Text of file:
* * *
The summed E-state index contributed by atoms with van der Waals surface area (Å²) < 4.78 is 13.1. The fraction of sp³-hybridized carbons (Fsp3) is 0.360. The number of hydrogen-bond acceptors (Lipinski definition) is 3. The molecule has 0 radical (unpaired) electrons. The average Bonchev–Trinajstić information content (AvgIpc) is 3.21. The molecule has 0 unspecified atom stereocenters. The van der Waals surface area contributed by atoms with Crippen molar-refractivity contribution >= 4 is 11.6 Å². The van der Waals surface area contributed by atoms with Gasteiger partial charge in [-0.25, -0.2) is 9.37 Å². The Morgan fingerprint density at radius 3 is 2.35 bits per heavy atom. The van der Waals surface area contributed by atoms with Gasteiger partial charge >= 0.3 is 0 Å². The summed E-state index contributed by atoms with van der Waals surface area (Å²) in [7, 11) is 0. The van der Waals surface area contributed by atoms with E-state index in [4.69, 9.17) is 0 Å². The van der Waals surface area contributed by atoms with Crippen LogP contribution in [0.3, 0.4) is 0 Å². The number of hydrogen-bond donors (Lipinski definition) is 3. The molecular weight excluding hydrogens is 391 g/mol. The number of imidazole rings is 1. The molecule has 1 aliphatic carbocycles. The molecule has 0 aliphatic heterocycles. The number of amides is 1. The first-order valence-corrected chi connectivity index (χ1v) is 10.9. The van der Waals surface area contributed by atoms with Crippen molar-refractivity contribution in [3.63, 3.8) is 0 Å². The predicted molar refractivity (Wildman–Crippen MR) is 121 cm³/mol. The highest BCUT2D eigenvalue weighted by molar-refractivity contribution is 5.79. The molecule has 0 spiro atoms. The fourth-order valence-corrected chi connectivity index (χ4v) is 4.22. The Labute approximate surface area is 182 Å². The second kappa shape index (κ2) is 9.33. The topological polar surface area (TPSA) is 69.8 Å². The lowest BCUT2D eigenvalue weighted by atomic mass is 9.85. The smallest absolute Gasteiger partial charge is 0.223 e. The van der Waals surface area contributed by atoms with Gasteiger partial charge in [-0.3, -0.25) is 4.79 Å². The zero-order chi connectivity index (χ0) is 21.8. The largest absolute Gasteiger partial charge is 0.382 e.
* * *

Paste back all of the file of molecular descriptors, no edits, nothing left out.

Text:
The summed E-state index contributed by atoms with van der Waals surface area (Å²) < 4.78 is 13.1. The fraction of sp³-hybridized carbons (Fsp3) is 0.360. The number of hydrogen-bond acceptors (Lipinski definition) is 3. The molecule has 0 radical (unpaired) electrons. The average Bonchev–Trinajstić information content (AvgIpc) is 3.21. The molecule has 0 unspecified atom stereocenters. The van der Waals surface area contributed by atoms with Crippen molar-refractivity contribution >= 4 is 11.6 Å². The van der Waals surface area contributed by atoms with Gasteiger partial charge in [-0.25, -0.2) is 9.37 Å². The Morgan fingerprint density at radius 3 is 2.35 bits per heavy atom. The van der Waals surface area contributed by atoms with Gasteiger partial charge >= 0.3 is 0 Å². The summed E-state index contributed by atoms with van der Waals surface area (Å²) in [7, 11) is 0. The van der Waals surface area contributed by atoms with E-state index in [4.69, 9.17) is 0 Å². The van der Waals surface area contributed by atoms with Crippen LogP contribution in [0.3, 0.4) is 0 Å². The number of hydrogen-bond donors (Lipinski definition) is 3. The molecular weight excluding hydrogens is 391 g/mol. The number of imidazole rings is 1. The molecule has 1 aliphatic carbocycles. The molecule has 0 aliphatic heterocycles. The number of amides is 1. The first-order valence-corrected chi connectivity index (χ1v) is 10.9. The van der Waals surface area contributed by atoms with Crippen molar-refractivity contribution in [3.63, 3.8) is 0 Å². The predicted molar refractivity (Wildman–Crippen MR) is 121 cm³/mol. The highest BCUT2D eigenvalue weighted by molar-refractivity contribution is 5.79. The molecule has 0 spiro atoms. The fourth-order valence-corrected chi connectivity index (χ4v) is 4.22. The Labute approximate surface area is 182 Å². The second kappa shape index (κ2) is 9.33. The topological polar surface area (TPSA) is 69.8 Å². The lowest BCUT2D eigenvalue weighted by atomic mass is 9.85. The smallest absolute Gasteiger partial charge is 0.223 e. The van der Waals surface area contributed by atoms with Gasteiger partial charge in [-0.3, -0.25) is 4.79 Å². The zero-order chi connectivity index (χ0) is 21.8. The largest absolute Gasteiger partial charge is 0.382 e.